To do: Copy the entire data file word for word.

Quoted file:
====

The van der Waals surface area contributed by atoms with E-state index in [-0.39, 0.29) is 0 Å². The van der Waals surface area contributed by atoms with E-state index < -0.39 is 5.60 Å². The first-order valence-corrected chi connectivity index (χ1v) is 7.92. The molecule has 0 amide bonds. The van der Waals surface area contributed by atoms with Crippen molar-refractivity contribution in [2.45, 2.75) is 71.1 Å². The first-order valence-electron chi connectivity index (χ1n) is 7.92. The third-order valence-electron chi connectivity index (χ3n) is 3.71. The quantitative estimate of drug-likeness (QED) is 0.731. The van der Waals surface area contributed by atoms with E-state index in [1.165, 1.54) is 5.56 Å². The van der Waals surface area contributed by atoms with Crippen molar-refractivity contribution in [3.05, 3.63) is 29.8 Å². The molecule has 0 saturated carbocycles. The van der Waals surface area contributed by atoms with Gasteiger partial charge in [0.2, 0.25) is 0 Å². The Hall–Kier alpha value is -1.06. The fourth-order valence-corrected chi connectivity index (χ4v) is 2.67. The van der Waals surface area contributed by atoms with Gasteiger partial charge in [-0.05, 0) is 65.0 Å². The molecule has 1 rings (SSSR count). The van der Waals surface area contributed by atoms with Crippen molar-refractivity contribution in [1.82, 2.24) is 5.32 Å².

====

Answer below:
The van der Waals surface area contributed by atoms with E-state index in [-0.39, 0.29) is 0 Å². The van der Waals surface area contributed by atoms with E-state index < -0.39 is 5.60 Å². The first-order valence-corrected chi connectivity index (χ1v) is 7.92. The molecule has 0 amide bonds. The van der Waals surface area contributed by atoms with Crippen molar-refractivity contribution in [2.45, 2.75) is 71.1 Å². The first-order valence-electron chi connectivity index (χ1n) is 7.92. The third-order valence-electron chi connectivity index (χ3n) is 3.71. The quantitative estimate of drug-likeness (QED) is 0.731. The van der Waals surface area contributed by atoms with E-state index in [1.165, 1.54) is 5.56 Å². The van der Waals surface area contributed by atoms with Crippen molar-refractivity contribution in [3.05, 3.63) is 29.8 Å². The molecule has 0 saturated carbocycles. The van der Waals surface area contributed by atoms with Gasteiger partial charge in [0.2, 0.25) is 0 Å². The Hall–Kier alpha value is -1.06. The fourth-order valence-corrected chi connectivity index (χ4v) is 2.67. The van der Waals surface area contributed by atoms with Gasteiger partial charge in [-0.05, 0) is 65.0 Å². The molecule has 1 rings (SSSR count). The van der Waals surface area contributed by atoms with Crippen molar-refractivity contribution in [1.82, 2.24) is 5.32 Å².